Why You Can't Beat a Good Book (If You Still Have Enough Imagination to Enjoy It); as the Publishing World Prepares for Another Booker Prize

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Byline: GERALD WARNER

READ any good books lately? People do not ask one another that question as often as they used to. But appearances are deceptive; despite the rise of television, video and the Internet, bookworms are still deeply embedded in our society.

Every year we are told the novel is dead (usually by those who are doing their best to kill it off), but book sales tell us otherwise. This month is the time of the year when literary activity peaks. Yesterday the Frankfurt Book Fair opened - a magnet for publishers, agents and everyone else involved in the writing industry.

The annual Booker Prize, due to be awarded next week, has become the Oscar or Bafta ceremony to the world of fiction, but increasingly it looks like a problem rather than a solution. The Booker has acquired a reputation for honouring authors whose writing reflects some minority culture; or is experimental in form; or is written in so opaque and introverted a style as to be obscure to readers.

In plain terms, it often favours the self-indulgent and the politically correct at the expense of those writers whose novels have an arresting plot and vivid characterisation, contained within the basic discipline of a beginning, a middle and an end. The same kind of snobbery based on pseudery which, in the visual arts, has given us piles of bricks and elephant dung at the Tate Gallery has also invaded the world of fiction.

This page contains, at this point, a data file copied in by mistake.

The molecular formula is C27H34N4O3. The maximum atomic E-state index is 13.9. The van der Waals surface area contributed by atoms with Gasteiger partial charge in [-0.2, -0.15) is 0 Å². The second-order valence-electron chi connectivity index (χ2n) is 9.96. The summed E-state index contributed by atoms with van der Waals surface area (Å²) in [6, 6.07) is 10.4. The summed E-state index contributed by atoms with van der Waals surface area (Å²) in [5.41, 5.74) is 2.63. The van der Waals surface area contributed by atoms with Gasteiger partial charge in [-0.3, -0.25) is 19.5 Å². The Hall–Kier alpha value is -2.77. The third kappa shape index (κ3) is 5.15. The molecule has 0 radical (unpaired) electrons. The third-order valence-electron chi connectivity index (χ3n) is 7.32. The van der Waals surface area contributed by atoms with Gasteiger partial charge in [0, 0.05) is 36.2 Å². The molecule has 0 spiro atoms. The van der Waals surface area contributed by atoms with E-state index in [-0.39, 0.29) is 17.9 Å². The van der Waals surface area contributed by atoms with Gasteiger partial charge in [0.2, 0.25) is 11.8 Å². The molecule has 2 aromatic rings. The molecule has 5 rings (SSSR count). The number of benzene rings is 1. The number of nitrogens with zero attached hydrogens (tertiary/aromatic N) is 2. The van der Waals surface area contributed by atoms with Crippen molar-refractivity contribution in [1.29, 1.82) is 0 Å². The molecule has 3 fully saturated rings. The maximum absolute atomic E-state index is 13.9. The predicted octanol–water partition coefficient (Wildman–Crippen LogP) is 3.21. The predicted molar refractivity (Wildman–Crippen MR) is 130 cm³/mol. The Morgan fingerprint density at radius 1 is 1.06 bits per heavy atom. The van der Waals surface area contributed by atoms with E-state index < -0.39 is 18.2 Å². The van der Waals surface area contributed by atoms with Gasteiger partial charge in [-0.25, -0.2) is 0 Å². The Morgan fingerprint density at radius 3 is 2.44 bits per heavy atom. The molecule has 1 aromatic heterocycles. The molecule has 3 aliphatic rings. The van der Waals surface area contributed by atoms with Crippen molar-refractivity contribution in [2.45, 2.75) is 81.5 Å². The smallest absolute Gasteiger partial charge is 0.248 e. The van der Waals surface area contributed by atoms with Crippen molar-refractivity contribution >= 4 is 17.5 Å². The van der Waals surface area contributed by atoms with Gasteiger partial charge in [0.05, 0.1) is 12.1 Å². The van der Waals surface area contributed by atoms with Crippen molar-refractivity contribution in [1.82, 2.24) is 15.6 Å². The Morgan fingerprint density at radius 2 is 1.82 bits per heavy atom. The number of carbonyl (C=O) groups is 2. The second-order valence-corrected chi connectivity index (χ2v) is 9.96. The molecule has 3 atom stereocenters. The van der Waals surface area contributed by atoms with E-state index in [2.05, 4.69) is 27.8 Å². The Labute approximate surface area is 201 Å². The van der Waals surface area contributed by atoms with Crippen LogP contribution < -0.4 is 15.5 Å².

It is not quite so bad - yet. There are commercial constraints which inhibit publishers from retreating into the total absurdity in which heavily subsidised art galleries can indulge. Writers of merit have won the Booker and there are signs that this year's shortlist is more credible - Michael Frayn is among the half-dozen finalists.

The real value of the Booker to its recipient is not the [pounds sterling]26,000 prize but the boost to sales. The prize is announced just as people are buying Christmas presents. Yet the suspicion lingers that people purchase the Booker winning title to ornament their coffee tables, or to give to friends, rather than with the keen expectation of a good read. Cynics might claim the legend 'Booker shortlist choice' on a dustjacket is a useful warning to steer clear, unless you suffer from insomnia.

We in Scotland are in no position to sneer at metropolitan hype - we have contributed James Kelman and Irvine Welsh. The plot of Welsh's recent stage play does not lend itself to discussion in a family newspaper. To cram the F-word 3,000 times into a single novel, as Kelman is credited with doing by conscientious counters, is a kind of achievement, but one that belongs more to the world of students squeezing record number of bodies into a telephone kiosk than to the world of letters.

The greatest threats to the popular-

ity of books today are posed by publishers and teachers. …